The problem is not just limited to uneducated kids. McBrayer sees moral relativism all the time with colleagues in academia. Just what is the problem with these definitions and mind set? For one, truth does not have to have proof in order to be true. Some things can be true, even though proof is not yet available. For example, the theory of evolution has overwhelming supporting evidence, but many people have the opinion it is not true because it cannot be definitively proved. McBrayer points out that some things that have been "proved" turn out later to be wrong. Proof is a feature of our mental life, and if proof is required for facts, then facts become person relative. You can have your truth, I can have mine. How then do we refute the counter-argument that says "You are entitled to your opinion, but not to your own facts."
The second flaw in the definitions is that students are being taught that claims are either facts or opinions: they can't be both. Common Core quizzes for example require students to sort claims into one or the other category. There are demonstrable facts that certain people steadfastly refuse to believe, as well as beliefs about certain "truths" that are manifestly not based on evidence or fact. The main point, however, is the reality that a fact can be true and believed at the same time.
Unfortunately in school curricula, students are taught that value claims are opinions, neither true nor based on fact. In an online fact vs. opinion student worksheet, McBrayer found that children were expected to classify the following behaviors as mere opinions:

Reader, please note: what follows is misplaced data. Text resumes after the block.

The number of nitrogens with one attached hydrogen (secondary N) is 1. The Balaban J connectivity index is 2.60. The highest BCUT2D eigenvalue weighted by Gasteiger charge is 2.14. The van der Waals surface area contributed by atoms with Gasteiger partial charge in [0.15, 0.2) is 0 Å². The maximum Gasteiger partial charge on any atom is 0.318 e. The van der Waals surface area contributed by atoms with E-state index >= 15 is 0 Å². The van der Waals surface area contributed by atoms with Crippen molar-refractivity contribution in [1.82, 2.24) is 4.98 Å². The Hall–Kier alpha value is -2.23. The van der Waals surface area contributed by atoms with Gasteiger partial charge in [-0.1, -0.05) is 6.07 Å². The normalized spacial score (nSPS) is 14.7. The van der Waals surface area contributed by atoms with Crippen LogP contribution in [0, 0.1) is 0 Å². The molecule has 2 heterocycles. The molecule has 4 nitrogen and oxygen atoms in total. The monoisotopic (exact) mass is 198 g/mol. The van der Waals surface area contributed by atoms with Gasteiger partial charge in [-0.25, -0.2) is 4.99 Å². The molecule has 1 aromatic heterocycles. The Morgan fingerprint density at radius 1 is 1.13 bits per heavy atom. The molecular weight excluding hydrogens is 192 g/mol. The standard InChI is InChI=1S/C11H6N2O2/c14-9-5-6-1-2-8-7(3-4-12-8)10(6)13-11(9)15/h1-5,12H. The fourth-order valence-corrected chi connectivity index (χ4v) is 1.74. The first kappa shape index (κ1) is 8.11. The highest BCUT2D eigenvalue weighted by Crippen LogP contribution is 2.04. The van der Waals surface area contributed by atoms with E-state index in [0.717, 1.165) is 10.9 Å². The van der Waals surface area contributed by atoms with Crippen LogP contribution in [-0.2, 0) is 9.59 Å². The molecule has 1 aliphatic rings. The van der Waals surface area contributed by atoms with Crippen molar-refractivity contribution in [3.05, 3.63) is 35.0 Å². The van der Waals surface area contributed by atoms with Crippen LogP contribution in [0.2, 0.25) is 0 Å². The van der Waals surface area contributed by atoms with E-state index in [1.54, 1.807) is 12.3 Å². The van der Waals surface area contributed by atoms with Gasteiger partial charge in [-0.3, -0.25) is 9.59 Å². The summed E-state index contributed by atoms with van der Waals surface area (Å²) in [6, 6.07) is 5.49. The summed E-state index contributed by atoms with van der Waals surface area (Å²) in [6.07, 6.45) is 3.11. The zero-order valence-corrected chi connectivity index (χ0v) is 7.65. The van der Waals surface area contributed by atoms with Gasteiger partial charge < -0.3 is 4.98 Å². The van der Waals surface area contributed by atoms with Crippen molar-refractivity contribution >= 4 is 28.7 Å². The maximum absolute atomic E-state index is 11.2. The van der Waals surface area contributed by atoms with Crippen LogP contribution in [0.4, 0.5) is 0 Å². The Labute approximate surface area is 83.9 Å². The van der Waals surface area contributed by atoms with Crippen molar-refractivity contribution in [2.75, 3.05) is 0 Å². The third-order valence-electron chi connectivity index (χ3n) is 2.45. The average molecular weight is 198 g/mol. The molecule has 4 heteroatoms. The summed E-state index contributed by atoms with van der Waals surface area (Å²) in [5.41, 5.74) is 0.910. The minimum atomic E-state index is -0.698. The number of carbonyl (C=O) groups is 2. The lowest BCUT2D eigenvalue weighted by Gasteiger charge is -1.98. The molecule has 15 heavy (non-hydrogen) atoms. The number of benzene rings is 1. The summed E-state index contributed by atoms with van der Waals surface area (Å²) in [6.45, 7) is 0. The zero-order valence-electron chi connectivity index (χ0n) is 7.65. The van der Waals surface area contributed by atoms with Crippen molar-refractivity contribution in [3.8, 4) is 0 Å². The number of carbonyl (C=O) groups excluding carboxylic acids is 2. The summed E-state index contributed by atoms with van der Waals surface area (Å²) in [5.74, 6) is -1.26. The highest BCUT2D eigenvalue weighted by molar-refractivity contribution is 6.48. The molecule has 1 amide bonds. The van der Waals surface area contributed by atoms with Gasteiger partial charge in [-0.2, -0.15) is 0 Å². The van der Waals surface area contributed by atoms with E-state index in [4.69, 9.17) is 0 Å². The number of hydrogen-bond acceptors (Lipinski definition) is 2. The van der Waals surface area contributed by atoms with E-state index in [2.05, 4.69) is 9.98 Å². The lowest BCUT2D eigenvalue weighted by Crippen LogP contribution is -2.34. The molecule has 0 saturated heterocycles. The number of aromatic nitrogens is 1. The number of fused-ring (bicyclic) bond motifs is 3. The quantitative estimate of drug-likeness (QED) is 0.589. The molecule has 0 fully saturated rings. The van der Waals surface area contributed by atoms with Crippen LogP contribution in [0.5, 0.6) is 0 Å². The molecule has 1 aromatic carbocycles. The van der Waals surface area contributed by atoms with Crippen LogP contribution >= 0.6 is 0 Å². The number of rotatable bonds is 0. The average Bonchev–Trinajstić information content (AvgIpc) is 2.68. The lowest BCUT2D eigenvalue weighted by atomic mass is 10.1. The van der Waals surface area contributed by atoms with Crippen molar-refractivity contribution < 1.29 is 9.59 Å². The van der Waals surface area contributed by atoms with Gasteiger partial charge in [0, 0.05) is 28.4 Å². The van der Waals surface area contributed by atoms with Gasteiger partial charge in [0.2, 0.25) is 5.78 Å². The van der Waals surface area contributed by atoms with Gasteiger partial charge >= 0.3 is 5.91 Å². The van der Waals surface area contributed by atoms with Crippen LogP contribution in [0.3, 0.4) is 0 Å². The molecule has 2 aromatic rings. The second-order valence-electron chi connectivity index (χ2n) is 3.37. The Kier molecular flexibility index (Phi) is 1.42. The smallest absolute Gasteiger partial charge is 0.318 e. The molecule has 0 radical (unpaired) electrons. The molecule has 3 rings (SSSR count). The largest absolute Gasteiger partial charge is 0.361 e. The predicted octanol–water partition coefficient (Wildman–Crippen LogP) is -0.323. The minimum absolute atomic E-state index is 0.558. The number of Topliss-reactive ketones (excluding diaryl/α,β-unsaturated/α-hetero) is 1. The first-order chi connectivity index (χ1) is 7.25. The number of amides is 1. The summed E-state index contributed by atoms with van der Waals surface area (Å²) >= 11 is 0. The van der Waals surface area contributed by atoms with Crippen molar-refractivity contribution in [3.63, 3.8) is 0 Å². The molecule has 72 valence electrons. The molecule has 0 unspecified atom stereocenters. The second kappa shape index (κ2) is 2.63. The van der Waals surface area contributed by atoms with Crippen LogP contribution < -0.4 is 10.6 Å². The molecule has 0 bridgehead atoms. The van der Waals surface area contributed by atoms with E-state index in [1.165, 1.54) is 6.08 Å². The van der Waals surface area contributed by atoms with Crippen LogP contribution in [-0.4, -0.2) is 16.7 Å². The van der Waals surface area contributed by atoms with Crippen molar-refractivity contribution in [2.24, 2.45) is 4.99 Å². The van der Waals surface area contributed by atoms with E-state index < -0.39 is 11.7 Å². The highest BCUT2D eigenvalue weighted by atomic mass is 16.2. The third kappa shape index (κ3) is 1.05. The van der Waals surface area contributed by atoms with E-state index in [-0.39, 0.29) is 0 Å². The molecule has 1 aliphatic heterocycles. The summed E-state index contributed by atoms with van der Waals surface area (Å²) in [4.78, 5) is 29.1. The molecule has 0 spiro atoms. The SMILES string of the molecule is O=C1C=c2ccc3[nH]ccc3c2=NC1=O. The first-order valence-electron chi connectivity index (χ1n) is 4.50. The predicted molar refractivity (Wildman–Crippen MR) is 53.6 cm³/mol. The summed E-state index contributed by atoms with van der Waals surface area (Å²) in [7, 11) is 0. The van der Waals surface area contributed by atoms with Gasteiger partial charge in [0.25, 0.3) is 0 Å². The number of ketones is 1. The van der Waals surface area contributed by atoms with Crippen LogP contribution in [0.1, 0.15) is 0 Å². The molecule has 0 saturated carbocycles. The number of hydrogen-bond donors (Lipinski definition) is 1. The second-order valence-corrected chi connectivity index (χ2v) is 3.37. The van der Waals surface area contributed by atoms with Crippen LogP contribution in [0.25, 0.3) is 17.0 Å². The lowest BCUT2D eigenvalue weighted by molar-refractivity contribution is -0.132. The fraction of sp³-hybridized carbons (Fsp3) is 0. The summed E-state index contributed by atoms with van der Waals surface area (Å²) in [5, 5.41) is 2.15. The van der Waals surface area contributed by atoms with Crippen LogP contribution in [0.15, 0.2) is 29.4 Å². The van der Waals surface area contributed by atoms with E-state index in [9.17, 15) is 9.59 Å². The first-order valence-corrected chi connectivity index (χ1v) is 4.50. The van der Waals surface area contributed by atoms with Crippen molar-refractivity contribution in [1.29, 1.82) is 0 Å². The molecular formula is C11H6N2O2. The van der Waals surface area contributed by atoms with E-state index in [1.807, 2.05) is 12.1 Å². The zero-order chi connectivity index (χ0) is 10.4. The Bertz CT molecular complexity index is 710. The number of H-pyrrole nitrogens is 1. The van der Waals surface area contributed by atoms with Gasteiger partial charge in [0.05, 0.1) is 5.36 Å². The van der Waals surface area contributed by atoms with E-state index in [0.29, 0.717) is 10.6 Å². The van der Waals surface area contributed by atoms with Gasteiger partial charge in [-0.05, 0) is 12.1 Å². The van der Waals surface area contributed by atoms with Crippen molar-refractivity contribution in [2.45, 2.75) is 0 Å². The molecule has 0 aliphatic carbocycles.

• Copying homework assignments is wrong.
  • Cursing in school is inappropriate.
  • All men are created equal.
  • It is wrong for people under age 21 to drink alcohol.
  • Vegetarians are healthier than people who eat meat.
  • Drug dealers belong in prison.

Our culture may be producing a whole generation that thinks there are no moral facts and thus no world view about honor can be true. Thus, no one can be blamed for violating moral values. We are left with the unavoidable problem, however, that adult life presents us with moral dilemmas wherein we must acknowledge certain moral values as facts. How, for example, can we be outraged when rioters destroy the property of innocents if this is not viewed as a moral fault, as dishonorable behavior? Or with McBrayer's example, how can we be outraged at the murder of cartoonists, if such murder is morally neutral? Indeed, we can rationalize it as o.k., because the cartoonist was extremely offensive. To protect people from crimes against humanity, we must acknowledge the reality that certain moral truths are indeed facts. As a society, we are challenged to think through the evidence that supports each of many competing moral claims to determine which claims are true. We abdicate that responsibility by believing that nothing is true that has not been proved. Unfortunately, it is easier to abdicate moral commitments than to live an honorable life.
Even when we acknowledge that certain things are right and others wrong, we seem to be living in a devolving culture where blame is something you place on others or on uncontrollable outside forces. How long will it be until blame is no longer politically correct, where we can't hold anybody responsible for anything? Maybe that time is coming soon, as witnessed by the numerous recent scandals and failures in government agencies where nobody is held accountable.
There is much more to be said about honesty, and I am working on a book about truth and falsity. In the meanwhile, I recommend the book by Dan Ariely, "The (Honest) Truth About Dishonesty."

For more about Dr. Klemm's writings, see his web site at and his blog on Improve Learning and Memory at


McBrayer, Justin P. (2015). Why our children don't think there are moral facts. New York Times. March 1. Accessed June 25, 2015.